Tech Tips

What is the difference between a $60 and $300 cycling helmet?

Bike helmets in the peloton - Tour de France 2013
Various helmets worn by riders in the 2013 Tour de France
Photo: Stéphane Tramoni

Imagine what you could spend a couple of hundred dollars on... I bet you weren't thinking along the lines of a new helmet! Today's market is flooded with choice, and when it comes to shopping for a new helmet, things are no different. Hopefully some clarification will help you choose your next 'stack hat' for summer.

Before even looking at budget, here are some key qualities to look for in a new helmet:


Comparing one end of the scale to the other, a more expensive helmet will generally have more visual appeal when you wear it. As much as this is about safety, looks do play a major part in any retail purchase. This appeal comes down to the dimensions of the helmet, meaning a more expensive helmet will have a smaller exterior size than the 'mushroom head' look of some cheaper helmets.

Try before you buy - sometimes a more affordable helmet can be super comfortable, but in general it's the higher end helmet that has a superior fit, even going so far as providing gender specific helmets!

This refers to the adjuster on the back of your helmet, and is an important consideration in choosing a helmet. Some brands offer the basic yet effective 'pincher' on the back, which reduces the internal circumference of your helmet. Other brands prefer a similar system which distributes the adjustment over a greater area on the inside of your helmet. The latter option can offer a better fit for some.

Something you might not consider until that 100°F (40°C) day - check out the vents on your new investment. Does it offer sufficient air flow through the helmet and over your head?


Once you've narrowed down your criteria based on the above, you can then compare helmets within the brand you prefer. Any given brand will offer a range of helmets, with each one having an intended purpose. Your local bike shop can recommend something suitable, based on your intended use and subsequent riding style.


DID YOU KNOW?  So what is the difference between a $60 and a $300 helmet? High end helmets are very light and will have lots of ventilation. In an average helmet this would result in compromising the structure and strength of the helmet shell, basically rendering it useless in regards to head protection. Expensive helmets overcome this by employing technologies like Kevlar and carbon reinforced skeletons, high density foam and many hours testing in an engineering laboratory.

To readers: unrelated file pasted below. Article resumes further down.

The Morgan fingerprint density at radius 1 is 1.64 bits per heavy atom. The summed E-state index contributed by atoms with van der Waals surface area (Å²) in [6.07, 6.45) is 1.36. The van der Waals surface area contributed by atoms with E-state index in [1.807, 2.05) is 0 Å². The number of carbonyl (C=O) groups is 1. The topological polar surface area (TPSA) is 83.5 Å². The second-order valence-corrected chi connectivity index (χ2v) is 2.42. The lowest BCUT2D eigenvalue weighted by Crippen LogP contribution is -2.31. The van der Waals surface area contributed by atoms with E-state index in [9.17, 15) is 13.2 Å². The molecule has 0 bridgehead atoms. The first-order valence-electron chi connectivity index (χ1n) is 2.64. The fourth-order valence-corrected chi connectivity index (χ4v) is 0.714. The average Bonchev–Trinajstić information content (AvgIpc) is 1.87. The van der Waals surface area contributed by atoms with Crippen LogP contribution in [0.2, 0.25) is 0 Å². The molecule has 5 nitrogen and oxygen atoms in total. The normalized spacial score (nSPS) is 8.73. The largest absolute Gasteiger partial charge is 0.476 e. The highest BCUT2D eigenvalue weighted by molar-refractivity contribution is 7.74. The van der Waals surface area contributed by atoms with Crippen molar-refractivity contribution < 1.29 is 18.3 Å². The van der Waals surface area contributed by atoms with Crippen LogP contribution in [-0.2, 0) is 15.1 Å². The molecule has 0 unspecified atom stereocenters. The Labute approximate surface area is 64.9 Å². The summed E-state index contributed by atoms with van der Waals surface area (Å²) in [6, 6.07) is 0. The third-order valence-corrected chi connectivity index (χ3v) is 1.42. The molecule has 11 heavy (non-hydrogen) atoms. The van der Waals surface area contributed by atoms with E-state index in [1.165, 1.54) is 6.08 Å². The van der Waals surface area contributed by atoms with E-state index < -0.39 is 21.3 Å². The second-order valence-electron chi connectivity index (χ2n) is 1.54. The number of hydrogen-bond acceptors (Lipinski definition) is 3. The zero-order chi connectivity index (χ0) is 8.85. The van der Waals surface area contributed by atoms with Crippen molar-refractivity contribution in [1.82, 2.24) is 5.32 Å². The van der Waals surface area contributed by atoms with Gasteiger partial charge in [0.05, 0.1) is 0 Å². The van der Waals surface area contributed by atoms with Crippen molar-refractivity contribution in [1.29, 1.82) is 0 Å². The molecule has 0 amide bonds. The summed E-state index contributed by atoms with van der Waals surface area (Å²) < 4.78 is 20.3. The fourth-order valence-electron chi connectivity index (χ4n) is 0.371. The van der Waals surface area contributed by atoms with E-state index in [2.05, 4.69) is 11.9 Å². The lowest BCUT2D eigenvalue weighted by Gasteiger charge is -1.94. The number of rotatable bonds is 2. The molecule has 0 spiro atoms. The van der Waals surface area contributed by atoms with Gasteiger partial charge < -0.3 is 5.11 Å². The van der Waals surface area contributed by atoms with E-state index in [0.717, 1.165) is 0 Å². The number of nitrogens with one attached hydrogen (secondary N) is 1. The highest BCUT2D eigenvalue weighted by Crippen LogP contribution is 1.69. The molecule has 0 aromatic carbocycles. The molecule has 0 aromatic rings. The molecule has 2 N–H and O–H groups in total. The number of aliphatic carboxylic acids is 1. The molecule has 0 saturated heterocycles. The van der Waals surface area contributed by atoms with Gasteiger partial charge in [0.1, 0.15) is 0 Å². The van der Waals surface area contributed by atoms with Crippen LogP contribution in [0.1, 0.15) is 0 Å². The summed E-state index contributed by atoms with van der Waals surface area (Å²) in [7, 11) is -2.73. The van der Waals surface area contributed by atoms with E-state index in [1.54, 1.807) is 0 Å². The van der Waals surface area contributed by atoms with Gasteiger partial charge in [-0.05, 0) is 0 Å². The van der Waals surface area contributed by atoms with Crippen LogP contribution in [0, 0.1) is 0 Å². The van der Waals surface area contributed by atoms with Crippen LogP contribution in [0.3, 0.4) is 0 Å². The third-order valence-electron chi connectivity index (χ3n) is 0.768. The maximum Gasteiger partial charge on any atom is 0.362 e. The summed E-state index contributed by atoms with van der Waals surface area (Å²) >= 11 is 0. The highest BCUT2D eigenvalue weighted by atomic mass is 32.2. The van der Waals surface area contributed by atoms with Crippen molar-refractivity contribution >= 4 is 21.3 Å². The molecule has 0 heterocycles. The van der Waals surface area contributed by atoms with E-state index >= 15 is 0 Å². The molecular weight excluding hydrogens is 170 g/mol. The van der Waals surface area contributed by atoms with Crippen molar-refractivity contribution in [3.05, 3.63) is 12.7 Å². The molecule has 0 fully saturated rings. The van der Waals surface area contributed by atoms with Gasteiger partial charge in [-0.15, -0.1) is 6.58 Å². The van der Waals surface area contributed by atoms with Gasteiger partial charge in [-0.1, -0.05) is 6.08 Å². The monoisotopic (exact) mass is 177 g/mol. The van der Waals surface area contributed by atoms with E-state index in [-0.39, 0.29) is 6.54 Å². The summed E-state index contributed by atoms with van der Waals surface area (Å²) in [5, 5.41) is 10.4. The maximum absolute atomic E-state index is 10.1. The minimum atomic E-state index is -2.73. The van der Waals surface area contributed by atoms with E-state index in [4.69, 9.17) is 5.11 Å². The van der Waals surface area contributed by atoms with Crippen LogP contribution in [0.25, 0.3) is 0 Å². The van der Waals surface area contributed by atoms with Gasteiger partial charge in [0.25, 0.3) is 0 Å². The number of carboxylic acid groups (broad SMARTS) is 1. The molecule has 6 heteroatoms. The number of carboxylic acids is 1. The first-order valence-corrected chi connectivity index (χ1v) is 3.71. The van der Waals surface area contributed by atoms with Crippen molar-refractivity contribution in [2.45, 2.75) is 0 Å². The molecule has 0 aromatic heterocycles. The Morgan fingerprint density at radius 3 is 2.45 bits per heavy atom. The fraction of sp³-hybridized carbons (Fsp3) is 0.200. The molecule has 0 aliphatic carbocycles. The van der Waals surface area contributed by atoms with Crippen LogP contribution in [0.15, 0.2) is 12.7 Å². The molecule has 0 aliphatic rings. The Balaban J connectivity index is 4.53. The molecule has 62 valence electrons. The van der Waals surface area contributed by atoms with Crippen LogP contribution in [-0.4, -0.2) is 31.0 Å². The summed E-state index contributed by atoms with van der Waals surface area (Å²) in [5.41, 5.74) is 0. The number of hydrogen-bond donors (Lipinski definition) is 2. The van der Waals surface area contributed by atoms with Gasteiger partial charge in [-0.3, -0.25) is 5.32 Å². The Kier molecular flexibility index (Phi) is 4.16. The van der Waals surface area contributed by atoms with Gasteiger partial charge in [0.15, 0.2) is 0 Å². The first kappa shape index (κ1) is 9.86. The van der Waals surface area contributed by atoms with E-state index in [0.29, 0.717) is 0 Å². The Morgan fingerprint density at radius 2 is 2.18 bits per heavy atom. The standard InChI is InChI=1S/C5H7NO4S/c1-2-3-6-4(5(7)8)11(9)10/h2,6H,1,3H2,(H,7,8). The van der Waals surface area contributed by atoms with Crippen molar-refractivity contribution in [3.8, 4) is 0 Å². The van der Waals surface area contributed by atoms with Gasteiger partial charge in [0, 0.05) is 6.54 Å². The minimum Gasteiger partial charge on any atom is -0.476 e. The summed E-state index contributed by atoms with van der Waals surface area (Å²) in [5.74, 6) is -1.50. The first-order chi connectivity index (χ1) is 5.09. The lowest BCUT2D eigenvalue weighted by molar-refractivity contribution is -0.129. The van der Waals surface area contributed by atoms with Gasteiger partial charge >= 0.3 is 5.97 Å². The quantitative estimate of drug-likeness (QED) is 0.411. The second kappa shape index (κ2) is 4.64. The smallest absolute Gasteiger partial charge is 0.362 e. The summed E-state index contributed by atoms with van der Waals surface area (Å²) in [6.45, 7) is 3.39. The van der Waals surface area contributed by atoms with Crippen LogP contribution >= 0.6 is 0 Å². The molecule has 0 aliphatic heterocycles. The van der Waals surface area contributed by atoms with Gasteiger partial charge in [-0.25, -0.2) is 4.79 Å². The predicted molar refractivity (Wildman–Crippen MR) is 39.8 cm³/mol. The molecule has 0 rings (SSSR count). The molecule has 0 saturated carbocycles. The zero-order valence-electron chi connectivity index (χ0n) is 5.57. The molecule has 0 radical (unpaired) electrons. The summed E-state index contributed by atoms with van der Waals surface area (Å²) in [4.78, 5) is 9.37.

If you really want the very best helmet that money can buy, look no further than these two examples. At the very pinnacle of technology, these helmets push the boundaries like never before:


kask infinity aero helmet KASK INFINITY AERO

Italian helmet manufacturer KASK have recently released their latest creation, just after it was used by the SKY Pro Cycling team in this year's Tour De France. Guaranteed to turn heads, this helmet offers incredible aerodynamics courtesy of a sliding wind blocker! If you'd like maximum air flow, just slide the cover back. If you want to save every micro second, slide the cover forwards and benefit from state-of-the-art aerodynamics.


scott vanish aero helmet SCOTT VANISH AERO

Designed by University of Adelaide engineers, this helmet is used by the Orica greenEDGE Pro Cycling team.

"We had to understand the air flow around the helmet at all the various positions and head angles a rider takes while racing, from sitting upright, to sprinting with their heads down"

- Associate Professor Richard Kelso, Adelaide University representative

At maximum efficiency, this helmet reduces frontal head drag by a whopping 30 per cent!


As you can see, there's plenty to choose from when it comes to protecting your greatest asset. Spend some time working your way through the choices, and soon you'll find the boundaries of what's best suited for your cycling. Your local bike shop can offer the best advice based on their experience and customer feedback.


Helpful Buying Tips:

For more detail on helmet fitting and your responsibilities as a cyclist check out "Fitting a lid and the law"

  • Find out if the brand you intend purchasing offers a 'crash replacement' period. Some brands offer as much as one year's use, and will replace your helmet for free if you crash it within that year. More commonly, brands will offer a percentage discount on a replacement helmet purchase.
  • If you live in a country with strict helmet laws like, for example, Australia and some states in the US, avoid buying a helmet from an overseas online dealer. These helmets may not have been approved by the appropriate regulatory body, even if they are the exact helmet you have in your hand from a local dealer. If complications arise from an incident, this could become a sticking point.
  • Enquire as to when your new helmet should be replaced. In most cases, it's advised that a helmet be replaced every two years, or after any impact. This is due to the material of your helmet hardening over time, and therefore reducing its ability to dissipate shock during an accident.



Open uri20140602 23803 11590et?1401678761Author: Dax Neech
Dax has a long history with Bikes, starting racing BMX at a young age and currently having a strong interest in Mountain Biking and Road racing. He has worked in a range of bike shops as Management, Sales and a Mechanic.

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